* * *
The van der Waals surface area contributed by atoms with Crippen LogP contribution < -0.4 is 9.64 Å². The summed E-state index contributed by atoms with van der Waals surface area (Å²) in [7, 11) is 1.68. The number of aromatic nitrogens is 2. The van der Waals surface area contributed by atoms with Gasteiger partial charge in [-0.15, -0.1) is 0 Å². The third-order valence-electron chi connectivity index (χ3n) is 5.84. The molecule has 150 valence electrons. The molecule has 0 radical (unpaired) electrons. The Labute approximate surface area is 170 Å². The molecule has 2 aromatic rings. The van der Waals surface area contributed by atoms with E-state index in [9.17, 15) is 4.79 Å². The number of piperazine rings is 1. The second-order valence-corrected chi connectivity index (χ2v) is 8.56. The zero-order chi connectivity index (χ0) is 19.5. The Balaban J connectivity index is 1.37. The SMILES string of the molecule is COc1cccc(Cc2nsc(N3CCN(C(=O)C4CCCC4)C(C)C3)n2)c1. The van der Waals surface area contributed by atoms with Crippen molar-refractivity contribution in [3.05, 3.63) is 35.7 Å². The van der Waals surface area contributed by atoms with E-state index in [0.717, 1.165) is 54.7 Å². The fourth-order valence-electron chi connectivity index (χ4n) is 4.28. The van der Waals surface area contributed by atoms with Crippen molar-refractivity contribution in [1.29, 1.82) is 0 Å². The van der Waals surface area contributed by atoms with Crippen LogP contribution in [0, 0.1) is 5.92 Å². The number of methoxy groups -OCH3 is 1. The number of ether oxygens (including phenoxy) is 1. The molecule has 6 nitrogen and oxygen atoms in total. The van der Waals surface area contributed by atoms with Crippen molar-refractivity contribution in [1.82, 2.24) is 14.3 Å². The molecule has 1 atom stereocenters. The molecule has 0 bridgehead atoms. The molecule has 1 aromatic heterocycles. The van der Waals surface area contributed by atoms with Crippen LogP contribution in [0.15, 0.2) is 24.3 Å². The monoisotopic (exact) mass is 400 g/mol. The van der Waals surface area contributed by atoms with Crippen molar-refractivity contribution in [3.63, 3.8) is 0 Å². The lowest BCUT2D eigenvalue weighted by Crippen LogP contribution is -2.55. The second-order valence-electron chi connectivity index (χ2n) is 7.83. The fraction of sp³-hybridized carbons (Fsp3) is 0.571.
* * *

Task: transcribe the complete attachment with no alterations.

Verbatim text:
The van der Waals surface area contributed by atoms with Crippen LogP contribution < -0.4 is 9.64 Å². The summed E-state index contributed by atoms with van der Waals surface area (Å²) in [7, 11) is 1.68. The number of aromatic nitrogens is 2. The van der Waals surface area contributed by atoms with Gasteiger partial charge in [-0.15, -0.1) is 0 Å². The third-order valence-electron chi connectivity index (χ3n) is 5.84. The molecule has 150 valence electrons. The molecule has 0 radical (unpaired) electrons. The Labute approximate surface area is 170 Å². The molecule has 2 aromatic rings. The van der Waals surface area contributed by atoms with E-state index in [9.17, 15) is 4.79 Å². The number of piperazine rings is 1. The second-order valence-corrected chi connectivity index (χ2v) is 8.56. The zero-order chi connectivity index (χ0) is 19.5. The Balaban J connectivity index is 1.37. The SMILES string of the molecule is COc1cccc(Cc2nsc(N3CCN(C(=O)C4CCCC4)C(C)C3)n2)c1. The van der Waals surface area contributed by atoms with Crippen molar-refractivity contribution in [3.05, 3.63) is 35.7 Å². The van der Waals surface area contributed by atoms with E-state index in [0.717, 1.165) is 54.7 Å². The fourth-order valence-electron chi connectivity index (χ4n) is 4.28. The van der Waals surface area contributed by atoms with Crippen molar-refractivity contribution in [1.29, 1.82) is 0 Å². The van der Waals surface area contributed by atoms with Crippen LogP contribution in [0, 0.1) is 5.92 Å². The number of methoxy groups -OCH3 is 1. The number of ether oxygens (including phenoxy) is 1. The molecule has 6 nitrogen and oxygen atoms in total. The van der Waals surface area contributed by atoms with Crippen molar-refractivity contribution in [1.82, 2.24) is 14.3 Å². The molecule has 1 atom stereocenters. The molecule has 0 bridgehead atoms. The molecule has 1 aromatic heterocycles. The van der Waals surface area contributed by atoms with Crippen LogP contribution in [0.15, 0.2) is 24.3 Å². The monoisotopic (exact) mass is 400 g/mol. The van der Waals surface area contributed by atoms with Crippen molar-refractivity contribution in [3.63, 3.8) is 0 Å². The lowest BCUT2D eigenvalue weighted by Crippen LogP contribution is -2.55. The second-order valence-electron chi connectivity index (χ2n) is 7.83. The fraction of sp³-hybridized carbons (Fsp3) is 0.571.